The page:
The Olsen court also noted that there was no coverage under the “personal and advertising injury” section of the policy as a result of an endorsement which removed such coverage in exchange for a reduction in premium. The Olsen court’s holding that statutory damages do not constitute “damages” is therefore limited to insurance for “property damage” under Coverage A of the CGL form.
Relying upon Olsen, the Columbia Casualty court went a step further in concluding that “penalties” do not constitute “damages” under either the “property damage” or “advertising injury” coverage. The court noted that the Olsen court’s distinction between “property damage” damages and “advertising injury” damages was “irrelevant” and essentially meaningless.
The Columbia Casualty plaintiffs argued that the settlement amount – equaling only $400 for each TCPA violation, as opposed to the $500 statutory maximum – constituted an “arbitrary figure negotiated between the insured and the class” and therefore “does not reflect or comprise TCPA statutory damages.” According to plaintiffs, the settlement amount should properly be viewed as contractual consideration for the settlement and not an award of penalties. The court found that contention “dubious,” but noted that the CGL policy incorporated an exclusion for liability assumed in a contract which precludes coverage for damages assumed by the insured in a contract or agreement, except when the insured would still have the same liability in the absence of the contract or agreement. The court concluded that the insurer had no duty to indemnify the insured for the settlement amount, “unless [the insured] would have faced the same liability for damages absent the agreement.” Based on the Olsen court’s rationale that TCPA damages are “penalties,” the liability [that the insured] assumed in the settlement agreement was for something other than “damages” it would have had absent the agreement. Therefore, the exception to the exclusion could not apply and the exclusion barred coverage for the insured’s contractual liability under the settlement agreement.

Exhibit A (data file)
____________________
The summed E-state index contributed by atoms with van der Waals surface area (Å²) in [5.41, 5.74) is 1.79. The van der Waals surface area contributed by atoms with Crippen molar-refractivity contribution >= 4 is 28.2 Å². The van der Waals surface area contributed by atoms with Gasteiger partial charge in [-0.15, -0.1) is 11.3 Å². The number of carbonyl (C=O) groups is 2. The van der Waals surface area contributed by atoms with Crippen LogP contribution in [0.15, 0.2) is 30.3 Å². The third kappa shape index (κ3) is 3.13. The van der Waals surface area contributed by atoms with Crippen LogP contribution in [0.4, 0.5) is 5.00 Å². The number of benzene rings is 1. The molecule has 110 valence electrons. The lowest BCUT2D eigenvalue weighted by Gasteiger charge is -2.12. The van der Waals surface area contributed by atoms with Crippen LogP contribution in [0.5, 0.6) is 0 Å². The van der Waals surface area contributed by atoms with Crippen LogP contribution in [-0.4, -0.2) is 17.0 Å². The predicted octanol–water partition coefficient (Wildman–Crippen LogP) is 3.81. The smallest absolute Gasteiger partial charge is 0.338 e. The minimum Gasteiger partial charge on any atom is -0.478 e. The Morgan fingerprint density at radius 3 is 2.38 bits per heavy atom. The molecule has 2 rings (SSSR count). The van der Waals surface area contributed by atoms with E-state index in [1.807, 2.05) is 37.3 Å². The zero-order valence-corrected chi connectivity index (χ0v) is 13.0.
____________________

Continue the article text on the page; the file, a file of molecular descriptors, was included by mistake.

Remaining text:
The effect of Columbia Casualty and Olsen could significantly limit coverage for statutory damages in class action cases, even beyond the TCPA. By construing TCPA statutory damages as penalties, and not compensable damages under a CGL policy, the courts have given insurance companies a method to disclaim coverage for statutory damages awarded in class action lawsuits that does not rely upon exclusions, which are strictly construed against the insurer. In addition, in many class actions for which plaintiffs’ counsel seek statutory damages, the actual harm to each member tends to be de minimus, and the aggregate harm is not terribly large. Class action plaintiffs’ counsel will need to consider the financial solvency of a potential target defendant, as insurance proceeds under a standard CGL policy will not provide coverage for statutory penalties.
This alert has been prepared by Hinshaw & Culbertson LLP to provide information on recent legal developments of interest to our readers. It is not intended to provide legal advice for a specific situation or to create an attorney-client relationship.